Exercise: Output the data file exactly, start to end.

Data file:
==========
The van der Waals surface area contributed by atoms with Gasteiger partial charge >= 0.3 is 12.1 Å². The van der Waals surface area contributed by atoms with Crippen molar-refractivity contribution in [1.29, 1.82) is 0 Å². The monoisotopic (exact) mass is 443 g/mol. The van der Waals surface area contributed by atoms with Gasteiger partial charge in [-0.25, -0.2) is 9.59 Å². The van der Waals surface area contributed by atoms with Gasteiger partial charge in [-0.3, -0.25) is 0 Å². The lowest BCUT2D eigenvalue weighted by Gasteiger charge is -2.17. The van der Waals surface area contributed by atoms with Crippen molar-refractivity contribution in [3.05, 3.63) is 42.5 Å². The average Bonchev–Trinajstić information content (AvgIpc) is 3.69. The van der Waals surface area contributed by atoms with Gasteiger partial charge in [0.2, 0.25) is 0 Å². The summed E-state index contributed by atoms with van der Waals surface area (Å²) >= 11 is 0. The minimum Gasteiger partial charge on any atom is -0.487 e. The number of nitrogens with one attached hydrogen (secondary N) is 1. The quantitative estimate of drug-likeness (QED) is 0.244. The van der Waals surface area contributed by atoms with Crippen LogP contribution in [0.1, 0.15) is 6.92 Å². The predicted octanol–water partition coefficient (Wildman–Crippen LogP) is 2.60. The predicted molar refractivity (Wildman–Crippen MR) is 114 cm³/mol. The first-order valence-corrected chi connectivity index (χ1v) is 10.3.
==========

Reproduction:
The van der Waals surface area contributed by atoms with Gasteiger partial charge >= 0.3 is 12.1 Å². The van der Waals surface area contributed by atoms with Crippen molar-refractivity contribution in [1.29, 1.82) is 0 Å². The monoisotopic (exact) mass is 443 g/mol. The van der Waals surface area contributed by atoms with Gasteiger partial charge in [-0.25, -0.2) is 9.59 Å². The van der Waals surface area contributed by atoms with Gasteiger partial charge in [-0.3, -0.25) is 0 Å². The lowest BCUT2D eigenvalue weighted by Gasteiger charge is -2.17. The van der Waals surface area contributed by atoms with Crippen molar-refractivity contribution in [3.05, 3.63) is 42.5 Å². The average Bonchev–Trinajstić information content (AvgIpc) is 3.69. The van der Waals surface area contributed by atoms with Gasteiger partial charge in [0.2, 0.25) is 0 Å². The summed E-state index contributed by atoms with van der Waals surface area (Å²) >= 11 is 0. The minimum Gasteiger partial charge on any atom is -0.487 e. The number of nitrogens with one attached hydrogen (secondary N) is 1. The quantitative estimate of drug-likeness (QED) is 0.244. The van der Waals surface area contributed by atoms with Crippen LogP contribution in [0.1, 0.15) is 6.92 Å². The predicted octanol–water partition coefficient (Wildman–Crippen LogP) is 2.60. The predicted molar refractivity (Wildman–Crippen MR) is 114 cm³/mol. The first-order valence-corrected chi connectivity index (χ1v) is 10.3.